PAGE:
Renaissance Women’s Leadership Network is another one that I’ve been a part of since it started and I get to those events when I can. And I think there is absolutely brilliant power in networks and sometimes … you can’t go to everything, but there are people that you meet that you can rely on. And I actually wouldn’t have gotten even through my degree if it wasn’t for the network that I met at Sydney University when I was studying the double degree to become a teacher. That’s still a strong network and an awesome sense of professional support, as well as friendship.

RV: Fantastic. And I guess finally then, it seems clear to me that a lot of your work as an educator is about building students’ confidence in themselves and breaking down barriers at the same time. Is that your experience?

YS: Yeah so I think in any classroom, you know, if you don’t actually engage students and make them feel comfortable, then the learning is not going to happen. So I think part of that is just responding to how students are in your classroom and there might be something else going on or something’s happened at home, and being able to adapt. And actually just show that you care about them as a person and sometimes that can mean that you don’t actually talk to them about what they’re learning about in a class and it’s really just about actually making sure that they’re okay in the first instance and referring them to other support where appropriate. And I think that’s where the role of teachers, when people talk about that emotional load, can be quite tough. But it’s also what ultimately helps make those connections that enable us to make the impact on students that we do.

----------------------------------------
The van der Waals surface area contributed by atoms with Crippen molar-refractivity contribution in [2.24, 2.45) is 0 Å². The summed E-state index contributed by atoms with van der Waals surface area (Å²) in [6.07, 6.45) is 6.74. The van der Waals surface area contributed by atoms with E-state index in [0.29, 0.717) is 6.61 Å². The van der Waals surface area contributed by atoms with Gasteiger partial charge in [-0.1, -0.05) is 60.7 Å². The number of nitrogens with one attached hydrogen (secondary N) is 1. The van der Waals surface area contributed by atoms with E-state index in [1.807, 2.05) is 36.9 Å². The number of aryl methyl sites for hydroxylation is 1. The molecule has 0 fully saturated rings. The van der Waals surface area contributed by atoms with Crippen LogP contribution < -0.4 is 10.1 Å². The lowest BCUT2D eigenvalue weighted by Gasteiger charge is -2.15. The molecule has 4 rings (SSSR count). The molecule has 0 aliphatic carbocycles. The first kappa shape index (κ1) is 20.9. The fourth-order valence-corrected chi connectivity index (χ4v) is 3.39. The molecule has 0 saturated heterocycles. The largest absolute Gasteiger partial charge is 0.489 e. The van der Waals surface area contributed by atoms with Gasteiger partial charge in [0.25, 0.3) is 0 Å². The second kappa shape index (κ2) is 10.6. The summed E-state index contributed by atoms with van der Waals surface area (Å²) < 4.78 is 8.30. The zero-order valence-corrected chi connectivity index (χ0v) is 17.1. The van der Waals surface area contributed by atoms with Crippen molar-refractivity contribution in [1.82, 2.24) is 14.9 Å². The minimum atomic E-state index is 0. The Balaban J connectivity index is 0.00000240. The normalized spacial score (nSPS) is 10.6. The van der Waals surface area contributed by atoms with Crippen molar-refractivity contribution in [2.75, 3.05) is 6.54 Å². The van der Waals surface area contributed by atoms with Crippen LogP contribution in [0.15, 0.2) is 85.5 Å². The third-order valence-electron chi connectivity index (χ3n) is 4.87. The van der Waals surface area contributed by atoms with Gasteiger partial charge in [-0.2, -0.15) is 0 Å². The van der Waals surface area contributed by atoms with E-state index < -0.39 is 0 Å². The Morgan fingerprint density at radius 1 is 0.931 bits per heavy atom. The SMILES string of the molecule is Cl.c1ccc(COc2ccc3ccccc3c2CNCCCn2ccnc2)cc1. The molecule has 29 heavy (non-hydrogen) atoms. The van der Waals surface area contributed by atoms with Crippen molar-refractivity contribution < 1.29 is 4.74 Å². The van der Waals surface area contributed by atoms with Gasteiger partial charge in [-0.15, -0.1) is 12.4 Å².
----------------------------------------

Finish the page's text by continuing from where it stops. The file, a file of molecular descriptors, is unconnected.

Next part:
That’s all for this episode. To keep listening or to download any of the podcasts in our archive, just visit acer.ac/teacheritunes or soundcloud.com/teacher-acer. The full transcript of this podcast is available at teachermagazine.com.au. That’s where you’ll also find links to subscribe to our podcast channels, or to our email bulletin, so you never miss a story.

You’ve been listening to a podcast supported by the new Australian Student Wellbeing Framework. This national framework captures the holistic nature of what contributes to students feeling safe, connected, supported and engaged in their learning. Visit www.studentwellbeinghub.edu.au to discover the Framework, resources and more.

The overall winner of the 2019 Global Teacher Prize will be announced at the Global Skills Forum in Dubai on Sunday 25 March, 2019. Visit globalteacherprize.org/ for more information.

Yasodai Selvakumaran discusses the importance of mentors and professional networks. As an educator, who do you turn to for support? Do you have a formal mentorship in place to assist you in your work?

In what ways do you use your own personal experiences or background to relate to students and build relationships?

The overall winner of the 2019 Global Teacher Prize will be announced at the Global Skills Forum in Dubai on Sunday 25 March, 2019. Visit globalteacherprize.org/ for more information.

Yasodai Selvakumaran discusses the importance of mentors and professional networks. As an educator, who do you turn to for support? Do you have a formal mentorship in place to assist you in your work?

In what ways do you use your own personal experiences or background to relate to students and build relationships?